This might not have instigated any significant interest regarding mode of reception beyond diocesan borders were it not for two complicating factors. First, while the relative peace of the Enlightenment nurtured increased contact between East and West, it was also a time of flourishing for Uniatism, as the Melkite schism of 1724 attests.15 This engendered a great deal of animosity in the ecclesiastical circles of the Ecumenical Patriarchate leading to the publication of the Tome of Ecumenical Patriarch Cyril V, in 1756, which made reception of Roman Catholics by baptism the official policy of the Ecumenical Patriarchate for the first time.16
The Tome was promulgated by Cyril with Patriarchs Matthew of Alexandria and Parthenios of Jerusalem, but without the sympathy or approval of the synod in Constantinople, a fact which would play into the removal of Cyril as Patriarch later on. It also overturned the centuries-old practice of the Ecumenical Patriarchate, codified at the Council of 1484, which laid out a specific service of chrismation for Catholics.17
Second, this period gave rise to one of the great Orthodox churchmen of the early modern period, St. Nikodemos of the Holy Mountain. In addition to being a monk and devoted son of the Church, St. Nikodemos in many ways epitomized his time. A man of broad learning and diverse talents, he was conversant in French, Latin, and Italian, as well as ancient Greek. He read, edited, and translated at least two works of Roman Catholic provenance for Orthodox use, as well as compiling a collection of monastic sayings (The Philokalia) in modern Greek.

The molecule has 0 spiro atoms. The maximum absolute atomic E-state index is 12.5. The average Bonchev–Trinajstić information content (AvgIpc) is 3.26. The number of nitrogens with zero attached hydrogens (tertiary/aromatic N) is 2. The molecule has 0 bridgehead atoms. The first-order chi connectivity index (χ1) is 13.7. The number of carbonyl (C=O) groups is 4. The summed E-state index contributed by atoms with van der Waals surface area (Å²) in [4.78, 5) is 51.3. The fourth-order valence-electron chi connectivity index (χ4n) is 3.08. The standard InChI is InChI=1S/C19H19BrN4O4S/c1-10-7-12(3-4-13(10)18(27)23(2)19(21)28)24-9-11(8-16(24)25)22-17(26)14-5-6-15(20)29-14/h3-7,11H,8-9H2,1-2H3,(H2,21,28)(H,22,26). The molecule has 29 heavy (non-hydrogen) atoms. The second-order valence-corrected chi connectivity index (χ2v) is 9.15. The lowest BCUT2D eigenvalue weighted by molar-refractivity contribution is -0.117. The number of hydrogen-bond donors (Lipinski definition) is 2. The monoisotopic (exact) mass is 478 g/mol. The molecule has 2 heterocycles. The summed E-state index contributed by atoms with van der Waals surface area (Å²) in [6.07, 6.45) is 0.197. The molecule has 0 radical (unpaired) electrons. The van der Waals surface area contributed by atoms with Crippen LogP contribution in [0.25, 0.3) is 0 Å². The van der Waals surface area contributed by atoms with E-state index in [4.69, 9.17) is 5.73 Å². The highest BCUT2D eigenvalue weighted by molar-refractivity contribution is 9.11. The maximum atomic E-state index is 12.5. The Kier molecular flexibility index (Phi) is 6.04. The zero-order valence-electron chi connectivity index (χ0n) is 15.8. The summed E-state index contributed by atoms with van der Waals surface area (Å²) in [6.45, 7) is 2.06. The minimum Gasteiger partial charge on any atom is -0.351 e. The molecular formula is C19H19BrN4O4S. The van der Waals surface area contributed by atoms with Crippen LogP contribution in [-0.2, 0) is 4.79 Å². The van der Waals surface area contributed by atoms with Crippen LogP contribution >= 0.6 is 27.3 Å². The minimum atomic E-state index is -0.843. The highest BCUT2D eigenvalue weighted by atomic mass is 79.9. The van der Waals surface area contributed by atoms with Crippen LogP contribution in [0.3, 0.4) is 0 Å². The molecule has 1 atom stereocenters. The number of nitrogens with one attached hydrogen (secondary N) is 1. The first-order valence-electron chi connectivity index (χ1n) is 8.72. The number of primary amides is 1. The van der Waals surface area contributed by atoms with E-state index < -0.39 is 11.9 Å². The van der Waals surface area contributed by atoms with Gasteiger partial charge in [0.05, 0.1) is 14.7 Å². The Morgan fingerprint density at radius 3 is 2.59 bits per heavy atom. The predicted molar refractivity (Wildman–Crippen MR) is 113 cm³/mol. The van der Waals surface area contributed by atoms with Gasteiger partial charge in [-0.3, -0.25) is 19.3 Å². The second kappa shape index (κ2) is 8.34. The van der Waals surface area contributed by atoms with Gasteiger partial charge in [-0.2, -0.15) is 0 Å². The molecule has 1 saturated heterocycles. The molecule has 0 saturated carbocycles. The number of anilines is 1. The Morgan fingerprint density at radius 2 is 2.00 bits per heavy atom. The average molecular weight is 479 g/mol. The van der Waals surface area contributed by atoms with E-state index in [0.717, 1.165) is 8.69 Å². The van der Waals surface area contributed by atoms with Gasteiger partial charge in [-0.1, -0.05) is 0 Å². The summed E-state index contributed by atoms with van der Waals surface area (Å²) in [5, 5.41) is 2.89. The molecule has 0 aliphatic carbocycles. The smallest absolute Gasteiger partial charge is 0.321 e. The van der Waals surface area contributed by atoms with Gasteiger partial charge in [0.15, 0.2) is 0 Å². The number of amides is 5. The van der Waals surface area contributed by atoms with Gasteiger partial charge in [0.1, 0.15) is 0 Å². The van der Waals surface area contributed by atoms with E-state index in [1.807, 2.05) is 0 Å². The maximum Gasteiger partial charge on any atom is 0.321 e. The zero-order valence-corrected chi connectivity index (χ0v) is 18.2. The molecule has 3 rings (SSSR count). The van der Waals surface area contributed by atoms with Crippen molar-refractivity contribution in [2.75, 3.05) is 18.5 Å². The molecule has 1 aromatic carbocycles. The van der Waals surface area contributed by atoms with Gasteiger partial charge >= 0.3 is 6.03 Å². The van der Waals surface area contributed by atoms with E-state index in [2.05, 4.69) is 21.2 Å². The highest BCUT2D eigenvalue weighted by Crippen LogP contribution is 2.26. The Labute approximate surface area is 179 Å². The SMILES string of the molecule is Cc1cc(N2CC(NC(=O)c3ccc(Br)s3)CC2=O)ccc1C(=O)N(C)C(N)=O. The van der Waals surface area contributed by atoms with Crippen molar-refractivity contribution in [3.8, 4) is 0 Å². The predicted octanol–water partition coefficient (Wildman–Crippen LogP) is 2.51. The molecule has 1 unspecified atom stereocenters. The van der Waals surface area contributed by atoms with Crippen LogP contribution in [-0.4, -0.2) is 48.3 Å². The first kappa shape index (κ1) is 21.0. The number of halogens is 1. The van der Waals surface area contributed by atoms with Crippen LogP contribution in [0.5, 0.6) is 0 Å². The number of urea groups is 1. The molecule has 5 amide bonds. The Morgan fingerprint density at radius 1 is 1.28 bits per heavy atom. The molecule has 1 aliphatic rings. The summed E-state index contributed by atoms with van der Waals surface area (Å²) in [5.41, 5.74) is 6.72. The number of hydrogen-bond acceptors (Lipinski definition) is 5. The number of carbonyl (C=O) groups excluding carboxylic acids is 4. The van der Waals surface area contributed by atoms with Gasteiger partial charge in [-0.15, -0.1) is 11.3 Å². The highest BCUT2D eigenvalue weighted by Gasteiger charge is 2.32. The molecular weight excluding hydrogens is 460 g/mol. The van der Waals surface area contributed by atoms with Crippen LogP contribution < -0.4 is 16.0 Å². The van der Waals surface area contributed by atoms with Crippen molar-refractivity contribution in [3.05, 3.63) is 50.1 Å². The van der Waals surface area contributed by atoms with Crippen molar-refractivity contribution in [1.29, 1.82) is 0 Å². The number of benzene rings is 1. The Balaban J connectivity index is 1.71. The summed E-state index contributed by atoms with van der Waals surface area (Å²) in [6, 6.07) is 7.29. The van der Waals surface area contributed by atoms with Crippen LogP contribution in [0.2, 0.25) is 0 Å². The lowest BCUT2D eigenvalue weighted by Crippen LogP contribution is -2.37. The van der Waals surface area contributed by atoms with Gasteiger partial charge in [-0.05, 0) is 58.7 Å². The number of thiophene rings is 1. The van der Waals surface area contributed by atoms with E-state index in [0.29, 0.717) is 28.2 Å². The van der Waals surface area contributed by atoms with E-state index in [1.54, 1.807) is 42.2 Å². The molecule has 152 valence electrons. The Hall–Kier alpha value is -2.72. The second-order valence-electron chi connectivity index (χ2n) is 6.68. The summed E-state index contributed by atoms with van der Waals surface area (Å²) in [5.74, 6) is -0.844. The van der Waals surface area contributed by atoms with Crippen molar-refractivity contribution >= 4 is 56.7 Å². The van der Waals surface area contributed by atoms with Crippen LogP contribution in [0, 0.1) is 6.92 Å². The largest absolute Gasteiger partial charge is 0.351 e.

The relative ease of publication in the eighteenth century, along with his evangelical zeal, inspired St. Nikodemos to compile, in a single volume, the canonical corpus of the Orthodox Church as he knew it for the education and edification of the average lay person—a volume called the Pedalion (in English, The Rudder). It is this work that will thrust the question of baptism for heretics and schismatics into the limelight once again. It will also shroud the saint himself in a fog of contradiction, which is only recently beginning to clear in light of historical research.
The idea that the canons of the Church ought not only to be read but actually to be owned in copies by every Orthodox Christian was, and perhaps remains, novel. It makes sense, however, in light of St. Nikodemos’s participation in the renewal movement of the Kollyvades Fathers, which sought to restore important traditions in the life of the faithful that had been lost, such as frequent communion, and eliminate corresponding innovations.
The single most distinctive feature of The Rudder is that it attempts what earlier canonists and even Ecumenical Councils had not: to offer an overarching hermeneutic of interpretation for the entire canonical tradition. Given St. Nikodemos’s desire for a ressourcement among the faithful, this is not surprising. The average lay person would need help, in the form of notes and commentary, to understand what he was reading.